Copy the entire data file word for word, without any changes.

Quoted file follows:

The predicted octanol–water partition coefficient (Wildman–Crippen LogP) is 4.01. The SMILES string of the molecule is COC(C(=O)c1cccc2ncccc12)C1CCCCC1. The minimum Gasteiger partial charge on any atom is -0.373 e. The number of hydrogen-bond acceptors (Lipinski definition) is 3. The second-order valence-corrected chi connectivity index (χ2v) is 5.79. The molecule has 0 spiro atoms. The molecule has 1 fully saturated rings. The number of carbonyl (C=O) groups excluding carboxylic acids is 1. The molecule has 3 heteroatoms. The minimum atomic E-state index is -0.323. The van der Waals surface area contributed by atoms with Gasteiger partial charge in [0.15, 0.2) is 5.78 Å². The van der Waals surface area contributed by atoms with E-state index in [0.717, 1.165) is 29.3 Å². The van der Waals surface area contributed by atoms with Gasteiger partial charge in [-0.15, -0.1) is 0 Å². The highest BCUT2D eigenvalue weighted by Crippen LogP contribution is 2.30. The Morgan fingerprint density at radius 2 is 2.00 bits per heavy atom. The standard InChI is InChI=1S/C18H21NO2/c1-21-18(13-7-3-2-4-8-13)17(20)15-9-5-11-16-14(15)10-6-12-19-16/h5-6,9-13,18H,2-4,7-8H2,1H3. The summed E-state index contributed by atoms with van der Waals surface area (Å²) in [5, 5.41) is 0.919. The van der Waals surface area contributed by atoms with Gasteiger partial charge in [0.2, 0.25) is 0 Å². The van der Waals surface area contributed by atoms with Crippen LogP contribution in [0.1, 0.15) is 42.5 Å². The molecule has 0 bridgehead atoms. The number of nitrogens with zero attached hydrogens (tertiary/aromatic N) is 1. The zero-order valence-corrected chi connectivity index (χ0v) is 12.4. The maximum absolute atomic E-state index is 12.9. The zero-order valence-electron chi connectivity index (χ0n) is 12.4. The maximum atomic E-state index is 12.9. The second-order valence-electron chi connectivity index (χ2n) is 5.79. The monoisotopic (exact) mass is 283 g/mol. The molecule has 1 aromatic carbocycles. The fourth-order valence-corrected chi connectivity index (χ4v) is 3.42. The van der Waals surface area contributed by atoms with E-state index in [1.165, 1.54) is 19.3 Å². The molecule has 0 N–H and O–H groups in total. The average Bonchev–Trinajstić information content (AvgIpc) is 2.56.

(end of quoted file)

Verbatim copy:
The predicted octanol–water partition coefficient (Wildman–Crippen LogP) is 4.01. The SMILES string of the molecule is COC(C(=O)c1cccc2ncccc12)C1CCCCC1. The minimum Gasteiger partial charge on any atom is -0.373 e. The number of hydrogen-bond acceptors (Lipinski definition) is 3. The second-order valence-corrected chi connectivity index (χ2v) is 5.79. The molecule has 0 spiro atoms. The molecule has 1 fully saturated rings. The number of carbonyl (C=O) groups excluding carboxylic acids is 1. The molecule has 3 heteroatoms. The minimum atomic E-state index is -0.323. The van der Waals surface area contributed by atoms with Gasteiger partial charge in [0.15, 0.2) is 5.78 Å². The van der Waals surface area contributed by atoms with E-state index in [0.717, 1.165) is 29.3 Å². The van der Waals surface area contributed by atoms with Gasteiger partial charge in [-0.15, -0.1) is 0 Å². The highest BCUT2D eigenvalue weighted by Crippen LogP contribution is 2.30. The Morgan fingerprint density at radius 2 is 2.00 bits per heavy atom. The standard InChI is InChI=1S/C18H21NO2/c1-21-18(13-7-3-2-4-8-13)17(20)15-9-5-11-16-14(15)10-6-12-19-16/h5-6,9-13,18H,2-4,7-8H2,1H3. The summed E-state index contributed by atoms with van der Waals surface area (Å²) in [5, 5.41) is 0.919. The van der Waals surface area contributed by atoms with Gasteiger partial charge in [0.2, 0.25) is 0 Å². The van der Waals surface area contributed by atoms with Crippen LogP contribution in [0.1, 0.15) is 42.5 Å². The molecule has 0 bridgehead atoms. The number of nitrogens with zero attached hydrogens (tertiary/aromatic N) is 1. The zero-order valence-corrected chi connectivity index (χ0v) is 12.4. The maximum absolute atomic E-state index is 12.9. The zero-order valence-electron chi connectivity index (χ0n) is 12.4. The maximum atomic E-state index is 12.9. The second-order valence-electron chi connectivity index (χ2n) is 5.79. The monoisotopic (exact) mass is 283 g/mol. The molecule has 1 aromatic carbocycles. The fourth-order valence-corrected chi connectivity index (χ4v) is 3.42. The van der Waals surface area contributed by atoms with E-state index in [1.165, 1.54) is 19.3 Å². The molecule has 0 N–H and O–H groups in total. The average Bonchev–Trinajstić information content (AvgIpc) is 2.56.